TALLAHASSEE, FL (October 6, 2011) ––Attorney General Pam Bondi on Oct. 4 joined Senate Majority Leader Andy Gardiner (R-Orlando) and Representative Eric Eisnaugle (R-Orlando) to unveil a legislative initiative that will protect consumers from timeshare resale fraud, the number one complaint that the Attorney General’s Office has received for the past two years. The bill strengthens existing laws by addressing unfair and deceptive marketing and advertising practices by timeshare resale companies. From January 2011 to date, the Attorney General’s Office has received nearly 6,863 complaints. In 2010, the Attorney General’s Office received more than 12,000 complaints about timeshare resale fraud— more than the next four highest complaint categories combined.
“Florida is home to millions of timeshare periods that consumers purchase. We cannot allow unscrupulous individuals to mislead and defraud our consumers who are attempting to sell their timeshares, many of whom have invested their life savings into their dream vacation homes,” stated Attorney General Pam Bondi.
“I am proud to stand with the Attorney General to introduce legislation that will further protect consumers who purchase timeshare properties in Florida and later lose their money due to fraudulent resale practices,” stated Senate Majority Leader Andy Gardiner.
“Timeshare properties are a vital part of Florida’s tourism and resort industry. People who purchase these properties should be protected from the misleading and deceptive practices being used by dishonest timeshare resale companies,” said Representative Eric Eisnaugle.
The most common complaints include: false claims that a specific buyer is ready to buy or rent the property once the consumer signs a contract; deceptive claims that property will sell or rent within a certain time; failure to honor stated-cancellation policies, including refunds of fees; and misrepresentations of the actual services provided to consumers.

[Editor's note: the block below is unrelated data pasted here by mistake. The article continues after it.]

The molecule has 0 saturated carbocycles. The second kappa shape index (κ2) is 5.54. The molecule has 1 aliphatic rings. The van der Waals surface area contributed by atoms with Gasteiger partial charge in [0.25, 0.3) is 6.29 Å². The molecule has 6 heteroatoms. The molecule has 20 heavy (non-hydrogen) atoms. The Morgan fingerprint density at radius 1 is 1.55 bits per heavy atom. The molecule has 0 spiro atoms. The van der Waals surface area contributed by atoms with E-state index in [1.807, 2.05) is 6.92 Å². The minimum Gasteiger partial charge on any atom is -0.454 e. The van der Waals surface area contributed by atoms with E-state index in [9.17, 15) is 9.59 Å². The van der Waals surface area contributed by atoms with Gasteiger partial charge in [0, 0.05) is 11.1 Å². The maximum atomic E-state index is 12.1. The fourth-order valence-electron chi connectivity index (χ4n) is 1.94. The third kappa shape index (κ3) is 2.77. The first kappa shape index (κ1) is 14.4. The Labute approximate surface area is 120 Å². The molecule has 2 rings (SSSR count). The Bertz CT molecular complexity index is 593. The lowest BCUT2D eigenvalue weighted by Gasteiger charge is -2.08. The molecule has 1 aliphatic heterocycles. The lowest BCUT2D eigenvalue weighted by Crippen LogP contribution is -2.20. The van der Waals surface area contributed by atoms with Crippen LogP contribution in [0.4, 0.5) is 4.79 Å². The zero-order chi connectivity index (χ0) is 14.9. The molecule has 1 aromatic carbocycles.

The proposed legislation includes the following provisions:
- A timeshare resale advertiser may not misrepresent a pre-existing interest in the owner’s timeshare.
- A timeshare resale advertiser may not mislead a customer as to the success rate of the advertiser’s sales.
- A timeshare resale advertiser may not provide brokerage or direct sale services.
- A timeshare resale advertiser must honor a cancellation request made within 7 days following a signed agreement.
- A timeshare resale advertiser must provide a full refund by a timeshare owner within 20 days of a valid cancellation request.
- A timeshare resale advertiser must not collect any payment or engage in any resale advertising activities until the timeshare owner delivers a signed written agreement for the services.
- A timeshare resale advertiser must also provide a full disclosure statement printed in bold type, with no smaller than a 12-point font, and printed immediately preceding the space provided for the timeshare owner’s signature.
- A timeshare advertising agreement must be put in writing.
- A company who violates these provisions has committed a violation of the Unfair and Deceptive Trade Practices Act with a penalty not to exceed $15,000 per violation.
Media Contact: Jennifer Krell Davis
Phone: (850) 245-0150
SOURCE: Florida Office of the Attorney General